Visitors from hell (says the mom)

Extended weekends, too much homework and a too demanding family have been keeping me from writing.

I thought I –and my daughter A as well- were way too old for this.

I remember it as if it was just yesterday, the first time my daughter came home with a letter from school, asking me (a parent in general) to check my child, as lice have been spotted on one of the heads in class. She must have been 4 or 5 years old when I first went –feeling desperate- to my local pharmacist asking for products to treat my child from lice, and when he told me There you go! This is the first but not the last time I sell you this, he explained to me that having lice is like getting stung by a mosquito : they get to you or they don’t… and never just once.

I didn’t realise that I would get from bad to worse when, at the age of 6, I send her to another school. And in case you are prejudiced (like many) that farmers kids or people in the country have lice more often then kids in the city I can now prove you wrong. I changed her from a local town school to a school in the centre of Gent. Where she –and the other 2 classes of her grade- shared the room with one part of triplets, who (as we soon found out) had lice all the time… 365 days a year, year after year. And these 3 girls –one in each class, there was no escaping from them- were, alphabetically, seated next to my daughter.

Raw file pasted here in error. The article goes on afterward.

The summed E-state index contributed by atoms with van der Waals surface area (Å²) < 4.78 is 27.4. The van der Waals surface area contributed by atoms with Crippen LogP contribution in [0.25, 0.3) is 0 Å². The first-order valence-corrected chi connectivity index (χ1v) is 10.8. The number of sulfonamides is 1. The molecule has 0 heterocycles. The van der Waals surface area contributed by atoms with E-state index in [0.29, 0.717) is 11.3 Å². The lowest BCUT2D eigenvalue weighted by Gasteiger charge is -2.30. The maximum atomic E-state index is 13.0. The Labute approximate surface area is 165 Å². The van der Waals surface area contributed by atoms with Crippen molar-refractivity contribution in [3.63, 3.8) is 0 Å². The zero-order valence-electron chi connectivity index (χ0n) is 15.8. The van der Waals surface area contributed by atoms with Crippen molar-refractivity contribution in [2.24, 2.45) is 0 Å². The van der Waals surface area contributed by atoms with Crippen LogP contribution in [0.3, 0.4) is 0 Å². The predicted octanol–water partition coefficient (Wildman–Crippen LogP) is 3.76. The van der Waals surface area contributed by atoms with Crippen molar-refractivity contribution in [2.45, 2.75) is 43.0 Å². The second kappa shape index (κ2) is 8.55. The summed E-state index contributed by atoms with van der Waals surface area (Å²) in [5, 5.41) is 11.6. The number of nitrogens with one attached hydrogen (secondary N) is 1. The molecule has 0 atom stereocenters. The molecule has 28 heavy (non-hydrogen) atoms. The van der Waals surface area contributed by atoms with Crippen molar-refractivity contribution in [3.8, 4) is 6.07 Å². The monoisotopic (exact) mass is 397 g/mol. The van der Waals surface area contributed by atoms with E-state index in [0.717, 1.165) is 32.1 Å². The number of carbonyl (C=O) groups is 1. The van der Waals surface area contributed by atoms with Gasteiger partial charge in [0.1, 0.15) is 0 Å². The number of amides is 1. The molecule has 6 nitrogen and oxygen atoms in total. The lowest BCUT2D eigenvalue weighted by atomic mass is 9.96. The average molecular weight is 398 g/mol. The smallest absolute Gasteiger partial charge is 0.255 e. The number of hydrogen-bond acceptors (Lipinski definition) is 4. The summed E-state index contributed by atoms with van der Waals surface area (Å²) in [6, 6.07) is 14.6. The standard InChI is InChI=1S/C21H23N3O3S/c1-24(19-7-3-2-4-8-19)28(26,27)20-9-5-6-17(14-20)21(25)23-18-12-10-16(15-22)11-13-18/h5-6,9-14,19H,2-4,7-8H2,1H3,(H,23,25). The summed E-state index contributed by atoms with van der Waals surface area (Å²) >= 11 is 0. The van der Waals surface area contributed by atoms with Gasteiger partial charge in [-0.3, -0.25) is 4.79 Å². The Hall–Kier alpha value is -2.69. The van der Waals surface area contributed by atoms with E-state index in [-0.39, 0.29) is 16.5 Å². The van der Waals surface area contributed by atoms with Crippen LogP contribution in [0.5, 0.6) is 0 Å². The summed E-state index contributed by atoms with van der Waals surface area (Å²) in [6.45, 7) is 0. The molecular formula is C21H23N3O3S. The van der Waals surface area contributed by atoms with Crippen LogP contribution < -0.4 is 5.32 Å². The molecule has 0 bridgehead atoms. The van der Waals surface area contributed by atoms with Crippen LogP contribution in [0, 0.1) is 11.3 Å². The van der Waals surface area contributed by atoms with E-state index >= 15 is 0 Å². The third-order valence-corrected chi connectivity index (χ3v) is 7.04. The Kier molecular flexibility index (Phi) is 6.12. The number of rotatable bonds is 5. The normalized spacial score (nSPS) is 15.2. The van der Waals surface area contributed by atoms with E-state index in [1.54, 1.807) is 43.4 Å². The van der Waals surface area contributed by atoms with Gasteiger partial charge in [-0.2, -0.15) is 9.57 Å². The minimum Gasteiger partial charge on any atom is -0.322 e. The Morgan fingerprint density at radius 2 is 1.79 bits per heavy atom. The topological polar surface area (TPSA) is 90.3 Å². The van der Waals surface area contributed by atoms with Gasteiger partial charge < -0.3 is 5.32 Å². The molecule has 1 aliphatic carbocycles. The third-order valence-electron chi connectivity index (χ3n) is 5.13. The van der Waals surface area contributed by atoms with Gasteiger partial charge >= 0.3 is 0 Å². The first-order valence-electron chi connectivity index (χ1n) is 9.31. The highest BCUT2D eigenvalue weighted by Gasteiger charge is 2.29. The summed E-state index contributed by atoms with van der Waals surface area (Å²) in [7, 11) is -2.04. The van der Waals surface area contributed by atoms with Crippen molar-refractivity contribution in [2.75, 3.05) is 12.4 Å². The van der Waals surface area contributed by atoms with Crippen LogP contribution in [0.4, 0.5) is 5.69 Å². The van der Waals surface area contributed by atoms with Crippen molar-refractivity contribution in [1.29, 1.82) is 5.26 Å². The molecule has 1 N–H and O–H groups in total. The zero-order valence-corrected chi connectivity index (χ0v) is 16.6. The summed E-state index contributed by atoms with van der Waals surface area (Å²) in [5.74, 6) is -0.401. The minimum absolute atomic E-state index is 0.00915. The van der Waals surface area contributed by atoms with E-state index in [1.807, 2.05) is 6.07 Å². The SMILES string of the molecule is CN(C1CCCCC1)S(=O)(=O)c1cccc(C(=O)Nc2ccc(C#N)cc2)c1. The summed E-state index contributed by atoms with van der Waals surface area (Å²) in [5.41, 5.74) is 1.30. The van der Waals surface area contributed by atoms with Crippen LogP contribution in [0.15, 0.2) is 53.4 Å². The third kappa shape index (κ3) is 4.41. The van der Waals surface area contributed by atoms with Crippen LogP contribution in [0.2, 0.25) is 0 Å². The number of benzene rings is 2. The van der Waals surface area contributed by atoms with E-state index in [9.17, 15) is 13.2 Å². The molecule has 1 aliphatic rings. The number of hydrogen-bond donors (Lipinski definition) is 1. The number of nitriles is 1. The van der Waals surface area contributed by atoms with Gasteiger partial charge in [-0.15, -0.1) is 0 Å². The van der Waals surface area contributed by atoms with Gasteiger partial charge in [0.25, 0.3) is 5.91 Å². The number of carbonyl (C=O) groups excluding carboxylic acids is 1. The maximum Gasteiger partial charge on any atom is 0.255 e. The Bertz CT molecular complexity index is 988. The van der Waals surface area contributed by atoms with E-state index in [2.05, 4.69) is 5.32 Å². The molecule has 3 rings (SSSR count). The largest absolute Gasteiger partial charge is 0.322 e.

Of course, in a situation like this all chemicals –in case you were considering to use them- are useless : just like diseases become immune to antibiotics, lice get immune to chemicals. So when you (as mom) put the horrible chemicals on your daughter freshly washed hair, telling the 6 year old to hold her breath and not inhale the poisen, leaving the skin completely irritated, the hair completely broken and ruined, and, the lice : alive! you put your hands in your (already itching) hair and scream out loud (SOL). Really loud! And you do it again (SOL, I mean), 3 weeks later, when you, after being sure she has been clean for all this time (which you know because you have been checking her, twice a week, for 45 minutes, each time),  find another living creature on her head.

Time and time again I went, just like many other moms, to talk to the headmaster, but law says that you can’t accuse a child (or his mom) from having lice, and (although we –the moms- have offered several times) it is forbidden to check the kids in school. Even if everybody knows where the lice come from, there is not much you can do about it.

After a while I (together with other moms) were calling one of the best schools in Ghent, a lice school. If the education hadn’t been that good I (and others) would certainly have changed school.

And we did, but only after 6 years. When she went to secondary school she changed. For a while it looked like one of the triplets would be changing to the same school, but in the end they didn’t. The lice problem was completely over. It had felt like an ever lasting nightmare, but now it was over….

So when my A. came home a few weeks ago, telling me her head was itching I told her to use less conditioner and to rinse better. When one week later I saw her scratch her head at the typical lice zones (back of head and behind the ears) we caught each others eyes and said ohno! At the same time and I checked her. Phew… false alarm. But when she came home the next week saying she saw a louse fall out or her head we both knew it had come way too far. She, at the age of 16, had the little monsters in her hair again.